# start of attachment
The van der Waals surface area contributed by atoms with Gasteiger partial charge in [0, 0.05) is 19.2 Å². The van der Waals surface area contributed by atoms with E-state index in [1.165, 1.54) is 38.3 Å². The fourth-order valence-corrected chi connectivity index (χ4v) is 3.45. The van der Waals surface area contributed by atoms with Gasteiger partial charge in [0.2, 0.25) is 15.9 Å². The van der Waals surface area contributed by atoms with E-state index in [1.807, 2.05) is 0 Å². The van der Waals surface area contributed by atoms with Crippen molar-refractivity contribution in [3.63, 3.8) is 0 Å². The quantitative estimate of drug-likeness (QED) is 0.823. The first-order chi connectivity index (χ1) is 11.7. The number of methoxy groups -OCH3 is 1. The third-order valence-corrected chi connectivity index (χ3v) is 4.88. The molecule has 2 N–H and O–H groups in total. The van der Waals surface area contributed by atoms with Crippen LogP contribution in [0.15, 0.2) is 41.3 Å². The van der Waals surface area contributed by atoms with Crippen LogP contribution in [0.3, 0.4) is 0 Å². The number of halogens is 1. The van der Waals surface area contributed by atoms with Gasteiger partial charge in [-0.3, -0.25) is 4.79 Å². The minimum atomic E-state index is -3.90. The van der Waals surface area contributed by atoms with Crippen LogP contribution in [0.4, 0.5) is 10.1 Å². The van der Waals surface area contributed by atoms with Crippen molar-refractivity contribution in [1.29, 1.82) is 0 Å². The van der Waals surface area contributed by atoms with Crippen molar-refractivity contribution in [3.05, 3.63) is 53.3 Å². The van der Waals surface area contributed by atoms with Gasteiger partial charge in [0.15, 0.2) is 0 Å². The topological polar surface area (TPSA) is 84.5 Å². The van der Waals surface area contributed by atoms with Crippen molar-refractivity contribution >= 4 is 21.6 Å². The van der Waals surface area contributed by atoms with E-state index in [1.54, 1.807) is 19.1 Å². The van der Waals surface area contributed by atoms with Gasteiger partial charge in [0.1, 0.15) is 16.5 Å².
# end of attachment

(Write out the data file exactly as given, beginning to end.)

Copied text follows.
The van der Waals surface area contributed by atoms with Gasteiger partial charge in [0, 0.05) is 19.2 Å². The van der Waals surface area contributed by atoms with E-state index in [1.165, 1.54) is 38.3 Å². The fourth-order valence-corrected chi connectivity index (χ4v) is 3.45. The van der Waals surface area contributed by atoms with Gasteiger partial charge in [0.2, 0.25) is 15.9 Å². The van der Waals surface area contributed by atoms with E-state index in [1.807, 2.05) is 0 Å². The van der Waals surface area contributed by atoms with Crippen molar-refractivity contribution in [3.63, 3.8) is 0 Å². The quantitative estimate of drug-likeness (QED) is 0.823. The first-order chi connectivity index (χ1) is 11.7. The number of methoxy groups -OCH3 is 1. The third-order valence-corrected chi connectivity index (χ3v) is 4.88. The molecule has 2 N–H and O–H groups in total. The van der Waals surface area contributed by atoms with Crippen LogP contribution in [0.15, 0.2) is 41.3 Å². The van der Waals surface area contributed by atoms with Crippen LogP contribution in [0.3, 0.4) is 0 Å². The number of halogens is 1. The van der Waals surface area contributed by atoms with Gasteiger partial charge in [-0.3, -0.25) is 4.79 Å². The minimum atomic E-state index is -3.90. The van der Waals surface area contributed by atoms with Crippen LogP contribution in [0.4, 0.5) is 10.1 Å². The van der Waals surface area contributed by atoms with Crippen molar-refractivity contribution in [1.29, 1.82) is 0 Å². The van der Waals surface area contributed by atoms with Crippen molar-refractivity contribution in [3.05, 3.63) is 53.3 Å². The van der Waals surface area contributed by atoms with Gasteiger partial charge in [0.15, 0.2) is 0 Å². The topological polar surface area (TPSA) is 84.5 Å². The van der Waals surface area contributed by atoms with Crippen molar-refractivity contribution >= 4 is 21.6 Å². The van der Waals surface area contributed by atoms with E-state index in [1.54, 1.807) is 19.1 Å². The van der Waals surface area contributed by atoms with Gasteiger partial charge in [0.1, 0.15) is 16.5 Å².